Nor are we persuaded by plaintiff's argument that defendant's failure to use other discovery methods, such as supplementary interrogatories, requests for production and additional depositions, to prepare its defense mitigates against a finding of good cause. Because plaintiff refused to consent to disclosure of the records, presumably he would not respond to such alternative discovery, raising the same discovery privilege. A practitioner being deposed would similarly raise the privilege. Although the Alcoholism Act applies to the records at issue, the trial court in its discretion properly found good cause for disclosure.

In summary, we are persuaded that plaintiff put his condition in issue and that defendant Hobart is not on a fishing expedition. The interest in having truth triumph outweighs plaintiff's interest in preventing disclosure and such result is consistent with a sound construction of the statutes and the modern trend toward open and full discovery and fundamental fairness between the parties.

In summary, plaintiff's refusal to comply with the trial court's order has no basis in either the Confidentiality Act or the Alcoholism Act.

For the foregoing reasons, the judgment of the circuit court of Cook County ordering the disclosure of the records at issue and finding plaintiff's counsel in contempt of court is affirmed. We direct plaintiff to turn the records over to defendant within 21 days after the filing of this opinion. Plaintiff's counsel shall be purged of contempt upon compliance with this direction.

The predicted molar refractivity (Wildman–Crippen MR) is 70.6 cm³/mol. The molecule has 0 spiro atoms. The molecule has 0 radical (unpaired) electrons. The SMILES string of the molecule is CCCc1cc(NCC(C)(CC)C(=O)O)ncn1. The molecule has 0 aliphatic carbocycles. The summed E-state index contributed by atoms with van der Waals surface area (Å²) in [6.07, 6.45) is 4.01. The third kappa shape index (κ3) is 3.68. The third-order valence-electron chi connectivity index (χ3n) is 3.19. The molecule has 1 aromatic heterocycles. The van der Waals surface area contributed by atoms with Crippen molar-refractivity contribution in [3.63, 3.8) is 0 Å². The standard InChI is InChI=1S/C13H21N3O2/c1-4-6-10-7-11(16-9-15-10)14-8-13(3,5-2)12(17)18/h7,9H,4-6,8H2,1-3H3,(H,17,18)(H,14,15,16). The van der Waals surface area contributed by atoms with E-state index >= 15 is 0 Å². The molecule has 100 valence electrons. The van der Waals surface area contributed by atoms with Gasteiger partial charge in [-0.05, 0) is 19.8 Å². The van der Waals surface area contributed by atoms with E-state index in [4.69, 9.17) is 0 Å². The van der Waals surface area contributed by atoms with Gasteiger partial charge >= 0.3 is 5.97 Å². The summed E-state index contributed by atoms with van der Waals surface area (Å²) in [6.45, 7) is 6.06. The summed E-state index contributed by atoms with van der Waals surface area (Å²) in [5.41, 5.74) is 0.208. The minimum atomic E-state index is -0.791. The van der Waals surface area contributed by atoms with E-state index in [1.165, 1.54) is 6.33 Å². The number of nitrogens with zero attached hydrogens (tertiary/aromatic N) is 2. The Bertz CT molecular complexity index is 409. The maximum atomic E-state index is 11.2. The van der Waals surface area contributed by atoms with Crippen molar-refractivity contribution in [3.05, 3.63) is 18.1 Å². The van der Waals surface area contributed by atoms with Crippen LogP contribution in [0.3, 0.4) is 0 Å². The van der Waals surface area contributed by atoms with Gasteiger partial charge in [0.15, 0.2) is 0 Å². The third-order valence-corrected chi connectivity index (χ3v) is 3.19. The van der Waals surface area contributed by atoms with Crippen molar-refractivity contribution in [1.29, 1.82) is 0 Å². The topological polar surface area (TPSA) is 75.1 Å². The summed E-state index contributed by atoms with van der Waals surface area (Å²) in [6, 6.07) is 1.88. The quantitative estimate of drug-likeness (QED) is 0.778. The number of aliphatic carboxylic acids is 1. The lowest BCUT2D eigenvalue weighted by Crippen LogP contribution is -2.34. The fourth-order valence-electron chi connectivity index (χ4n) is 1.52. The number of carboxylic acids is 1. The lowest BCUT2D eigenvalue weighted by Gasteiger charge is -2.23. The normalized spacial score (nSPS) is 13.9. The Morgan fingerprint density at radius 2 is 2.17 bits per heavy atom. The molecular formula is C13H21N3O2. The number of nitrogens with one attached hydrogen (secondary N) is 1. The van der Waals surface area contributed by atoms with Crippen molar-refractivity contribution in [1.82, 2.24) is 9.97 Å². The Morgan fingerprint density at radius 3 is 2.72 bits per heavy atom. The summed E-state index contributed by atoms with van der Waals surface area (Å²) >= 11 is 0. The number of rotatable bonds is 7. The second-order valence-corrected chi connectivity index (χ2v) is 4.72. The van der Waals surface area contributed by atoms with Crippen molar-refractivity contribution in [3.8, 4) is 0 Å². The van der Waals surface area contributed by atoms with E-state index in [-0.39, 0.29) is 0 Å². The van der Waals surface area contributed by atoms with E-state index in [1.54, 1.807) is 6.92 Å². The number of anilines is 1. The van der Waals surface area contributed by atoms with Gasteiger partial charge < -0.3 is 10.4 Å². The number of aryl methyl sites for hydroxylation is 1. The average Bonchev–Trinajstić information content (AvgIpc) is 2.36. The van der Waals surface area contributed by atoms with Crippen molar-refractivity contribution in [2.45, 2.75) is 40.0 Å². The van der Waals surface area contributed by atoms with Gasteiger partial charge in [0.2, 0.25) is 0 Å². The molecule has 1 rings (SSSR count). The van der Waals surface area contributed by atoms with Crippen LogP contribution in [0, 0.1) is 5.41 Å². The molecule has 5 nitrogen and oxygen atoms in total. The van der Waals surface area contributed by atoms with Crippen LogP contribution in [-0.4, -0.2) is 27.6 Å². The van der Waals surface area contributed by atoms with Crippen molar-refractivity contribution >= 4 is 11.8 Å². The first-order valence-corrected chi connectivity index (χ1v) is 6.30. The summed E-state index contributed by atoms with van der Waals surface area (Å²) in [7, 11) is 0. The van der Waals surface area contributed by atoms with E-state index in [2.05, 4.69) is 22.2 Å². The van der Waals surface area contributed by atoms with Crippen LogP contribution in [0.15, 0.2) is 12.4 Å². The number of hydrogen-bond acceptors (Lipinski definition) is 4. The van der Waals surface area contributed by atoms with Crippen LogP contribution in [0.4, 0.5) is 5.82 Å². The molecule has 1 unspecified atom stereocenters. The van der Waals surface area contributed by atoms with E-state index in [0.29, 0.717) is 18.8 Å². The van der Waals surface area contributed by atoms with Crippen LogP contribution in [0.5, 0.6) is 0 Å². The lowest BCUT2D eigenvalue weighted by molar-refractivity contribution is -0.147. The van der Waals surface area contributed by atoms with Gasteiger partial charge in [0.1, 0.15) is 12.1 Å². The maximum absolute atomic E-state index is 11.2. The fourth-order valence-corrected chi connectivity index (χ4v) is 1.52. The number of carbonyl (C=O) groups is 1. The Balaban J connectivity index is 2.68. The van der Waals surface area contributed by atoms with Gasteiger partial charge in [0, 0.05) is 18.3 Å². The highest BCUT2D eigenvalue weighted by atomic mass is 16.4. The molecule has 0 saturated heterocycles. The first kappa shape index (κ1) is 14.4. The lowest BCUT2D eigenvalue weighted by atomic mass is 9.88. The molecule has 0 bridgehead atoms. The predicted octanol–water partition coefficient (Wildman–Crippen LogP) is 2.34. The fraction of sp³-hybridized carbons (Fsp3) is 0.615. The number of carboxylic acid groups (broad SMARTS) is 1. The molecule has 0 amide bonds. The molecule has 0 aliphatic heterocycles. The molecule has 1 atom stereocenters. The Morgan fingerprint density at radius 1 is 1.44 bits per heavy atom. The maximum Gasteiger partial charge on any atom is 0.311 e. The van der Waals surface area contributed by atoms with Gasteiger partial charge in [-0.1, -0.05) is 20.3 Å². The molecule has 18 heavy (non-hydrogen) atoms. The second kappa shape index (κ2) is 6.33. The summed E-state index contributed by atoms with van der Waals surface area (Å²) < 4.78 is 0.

Judgment affirmed with directions.

EGAN, J., concurs.


While I agree with the majority regarding the inapplicability of the Mental Health and Developmental Disabilities Confidentiality Act (Ill. Rev. Stat. 1989, ch. 91 1/2, par. 801 et seq.), I disagree that plaintiff impliedly introduced his mental health condition as an issue when he filed this suit. No Illinois court has ever held that the mere filing of a negligence or strict liability action ipso facto places at issue the mental condition of the plaintiff so as to waive the statutory privilege. Nor does the majority cite any other authority to support its position.

The exception relied upon by the majority to exclude application of the statutory privilege to the facts of this case reads in pertinent part as follows:

"Records and communications may be disclosed in a civil, criminal or administrative proceeding in which the recipient introduces his mental condition or any aspect of his services received for such condition as an element of his claim or defense, if and only to the extent the court * * * finds, after in camera examination of testimony or other evidence, that it is relevant, probative, not unduly prejudicial or inflammatory, and otherwise clearly admissible; that other satisfactory evidence is demonstrably unsatisfactory as evidence of the facts sought to be established by such evidence; and that disclosure is more important to the interests of substantial justice than protection from injury to the therapist-recipient relationship or to the recipient or other whom disclosure is likely to harm." (Emphasis added.) Ill. Rev. Stat. 1989, ch. 91 1/2, par. 810(a)(1).

While the majority states that plaintiff's alcohol treatment records are relevant, probative and the interests of substantial justice require disclosure, the threshold inquiry is whether the plaintiff placed his mental condition at issue. Whether the sought after information is relevant, probative, not unduly prejudicial or inflammatory, etc., are only germane inquiries where the court has first determined that the plaintiff has placed his mental condition in issue.